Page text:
Some experts recommend putting a small piece of tissue in baby’s diaper because that will surely appear wet if they pee. If output is really a concern, some pediatricians and lactation consultants will even recommend weighing the diaper to see if there is any change in weight due to urine.

How many dirty diapers for a newborn?

Baby’s first poop is called meconium. This is the poop that they make while they are in your uterus. Most newborns pass their meconium in the first 24 hours. Sometimes it’s in one big event, and other times it’s over the course of a few dirty diapers.

It’s important that we see meconium passing in the first 24 hours because it indicated that baby’s bowels and digestive track are functioning well!

After that, there is typically 3-4 days of transitional stools that are a kind of mix of meconium and more typical newborn poop. We expect to see at least one dirty diaper per day in the first week (though more than that is normal too!)

Beyond the first week of life, baby’s poop output can really vary depending on if they are breastfed or formula fed, but also just on their unique system! Poops happening 5+ times per day are not unusual, but neither are poops every 1-3 days. It really just depends!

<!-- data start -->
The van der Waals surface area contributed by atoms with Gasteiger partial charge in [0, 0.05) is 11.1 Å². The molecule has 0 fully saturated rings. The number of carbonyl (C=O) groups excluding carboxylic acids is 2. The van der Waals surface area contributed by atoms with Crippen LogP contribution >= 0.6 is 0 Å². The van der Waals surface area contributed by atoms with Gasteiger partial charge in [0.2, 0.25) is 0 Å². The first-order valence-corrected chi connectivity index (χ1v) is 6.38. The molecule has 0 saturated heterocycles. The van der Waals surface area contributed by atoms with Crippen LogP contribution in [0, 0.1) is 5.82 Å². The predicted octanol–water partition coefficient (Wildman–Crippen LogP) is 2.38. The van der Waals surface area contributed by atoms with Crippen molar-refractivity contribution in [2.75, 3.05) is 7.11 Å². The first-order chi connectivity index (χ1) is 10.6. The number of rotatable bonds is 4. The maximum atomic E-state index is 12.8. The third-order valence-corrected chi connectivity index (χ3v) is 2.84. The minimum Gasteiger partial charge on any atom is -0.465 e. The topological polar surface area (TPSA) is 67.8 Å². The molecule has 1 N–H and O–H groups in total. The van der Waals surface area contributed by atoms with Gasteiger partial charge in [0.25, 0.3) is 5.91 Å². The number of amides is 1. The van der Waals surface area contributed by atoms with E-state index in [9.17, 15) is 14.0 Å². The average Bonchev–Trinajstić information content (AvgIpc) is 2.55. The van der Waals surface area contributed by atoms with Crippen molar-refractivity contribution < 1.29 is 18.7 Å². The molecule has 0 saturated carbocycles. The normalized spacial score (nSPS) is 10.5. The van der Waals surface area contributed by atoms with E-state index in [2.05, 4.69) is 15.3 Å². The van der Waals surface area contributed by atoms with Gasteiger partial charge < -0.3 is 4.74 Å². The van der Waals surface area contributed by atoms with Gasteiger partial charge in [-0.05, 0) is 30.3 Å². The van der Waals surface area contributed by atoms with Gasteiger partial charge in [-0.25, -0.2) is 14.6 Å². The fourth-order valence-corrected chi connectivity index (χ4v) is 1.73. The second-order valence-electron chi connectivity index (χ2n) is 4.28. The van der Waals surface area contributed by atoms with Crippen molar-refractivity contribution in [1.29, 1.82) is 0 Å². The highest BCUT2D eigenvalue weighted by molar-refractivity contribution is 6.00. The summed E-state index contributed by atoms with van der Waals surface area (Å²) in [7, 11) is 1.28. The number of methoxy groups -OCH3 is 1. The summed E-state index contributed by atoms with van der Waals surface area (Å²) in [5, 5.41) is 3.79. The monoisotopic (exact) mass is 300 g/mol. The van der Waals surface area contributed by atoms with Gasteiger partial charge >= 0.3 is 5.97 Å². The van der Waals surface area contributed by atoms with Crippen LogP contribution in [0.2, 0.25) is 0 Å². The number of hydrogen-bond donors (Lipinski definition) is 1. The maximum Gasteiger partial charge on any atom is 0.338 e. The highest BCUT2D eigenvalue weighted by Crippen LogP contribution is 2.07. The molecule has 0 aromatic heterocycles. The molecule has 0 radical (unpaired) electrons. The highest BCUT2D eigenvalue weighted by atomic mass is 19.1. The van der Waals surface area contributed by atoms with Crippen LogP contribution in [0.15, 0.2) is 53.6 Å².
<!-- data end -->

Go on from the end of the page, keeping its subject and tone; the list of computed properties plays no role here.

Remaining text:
What about how many newborn diapers do you need?

For newborns you can expect to use 8-10 diapers a day for the first 30 days, bringing us to roughly 240 DIAPERS during baby’s first month!

To be clear, that’s not to say that you’ll use 240 of the newborn diaper size. Remember, diaper sizes are based on baby’s weight. This is why I recommend only getting a small amount of the newborn size, but stocking up more in sizes 1 and 2.

How many diapers does a baby use by size

I wish I could show you a “how many diapers does a baby use by age” chart because a lot of parents would love that info. But it’s really just not possible!

This is because age and weight don’t correspond perfectly for all babies (or even for a majority of babies) The range of normal is just too great. Think about it, babies are born anywhere from 5 to 12 lbs – that’s a huge range!